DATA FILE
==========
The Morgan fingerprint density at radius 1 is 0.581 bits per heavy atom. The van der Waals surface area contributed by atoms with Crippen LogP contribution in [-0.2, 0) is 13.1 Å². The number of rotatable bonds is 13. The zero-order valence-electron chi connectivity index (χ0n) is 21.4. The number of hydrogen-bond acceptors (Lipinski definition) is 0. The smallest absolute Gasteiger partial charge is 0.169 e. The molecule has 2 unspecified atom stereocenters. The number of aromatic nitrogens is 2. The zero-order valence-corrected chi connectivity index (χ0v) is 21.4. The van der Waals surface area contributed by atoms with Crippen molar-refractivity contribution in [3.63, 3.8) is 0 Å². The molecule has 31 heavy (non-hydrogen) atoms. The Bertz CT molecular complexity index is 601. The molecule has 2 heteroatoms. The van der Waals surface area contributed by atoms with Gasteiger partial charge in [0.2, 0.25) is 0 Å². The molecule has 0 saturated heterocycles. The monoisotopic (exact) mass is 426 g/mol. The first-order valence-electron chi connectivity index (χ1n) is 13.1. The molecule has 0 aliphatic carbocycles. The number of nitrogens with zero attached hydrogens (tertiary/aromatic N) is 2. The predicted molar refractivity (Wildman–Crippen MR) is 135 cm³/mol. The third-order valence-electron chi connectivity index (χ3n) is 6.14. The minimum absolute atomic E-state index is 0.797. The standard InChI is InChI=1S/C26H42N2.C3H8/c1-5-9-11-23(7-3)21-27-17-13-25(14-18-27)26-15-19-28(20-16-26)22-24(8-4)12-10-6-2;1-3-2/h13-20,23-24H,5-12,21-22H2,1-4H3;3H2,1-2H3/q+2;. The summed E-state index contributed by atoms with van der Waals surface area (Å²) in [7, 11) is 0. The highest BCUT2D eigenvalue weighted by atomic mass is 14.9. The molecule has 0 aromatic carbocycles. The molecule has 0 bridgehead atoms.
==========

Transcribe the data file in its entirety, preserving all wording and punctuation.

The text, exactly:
The Morgan fingerprint density at radius 1 is 0.581 bits per heavy atom. The van der Waals surface area contributed by atoms with Crippen LogP contribution in [-0.2, 0) is 13.1 Å². The number of rotatable bonds is 13. The zero-order valence-electron chi connectivity index (χ0n) is 21.4. The number of hydrogen-bond acceptors (Lipinski definition) is 0. The smallest absolute Gasteiger partial charge is 0.169 e. The molecule has 2 unspecified atom stereocenters. The number of aromatic nitrogens is 2. The zero-order valence-corrected chi connectivity index (χ0v) is 21.4. The van der Waals surface area contributed by atoms with Crippen molar-refractivity contribution in [3.63, 3.8) is 0 Å². The molecule has 31 heavy (non-hydrogen) atoms. The Bertz CT molecular complexity index is 601. The molecule has 2 heteroatoms. The van der Waals surface area contributed by atoms with Gasteiger partial charge in [0.2, 0.25) is 0 Å². The molecule has 0 saturated heterocycles. The monoisotopic (exact) mass is 426 g/mol. The first-order valence-electron chi connectivity index (χ1n) is 13.1. The molecule has 0 aliphatic carbocycles. The number of nitrogens with zero attached hydrogens (tertiary/aromatic N) is 2. The predicted molar refractivity (Wildman–Crippen MR) is 135 cm³/mol. The third-order valence-electron chi connectivity index (χ3n) is 6.14. The minimum absolute atomic E-state index is 0.797. The standard InChI is InChI=1S/C26H42N2.C3H8/c1-5-9-11-23(7-3)21-27-17-13-25(14-18-27)26-15-19-28(20-16-26)22-24(8-4)12-10-6-2;1-3-2/h13-20,23-24H,5-12,21-22H2,1-4H3;3H2,1-2H3/q+2;. The summed E-state index contributed by atoms with van der Waals surface area (Å²) in [7, 11) is 0. The highest BCUT2D eigenvalue weighted by atomic mass is 14.9. The molecule has 0 aromatic carbocycles. The molecule has 0 bridgehead atoms.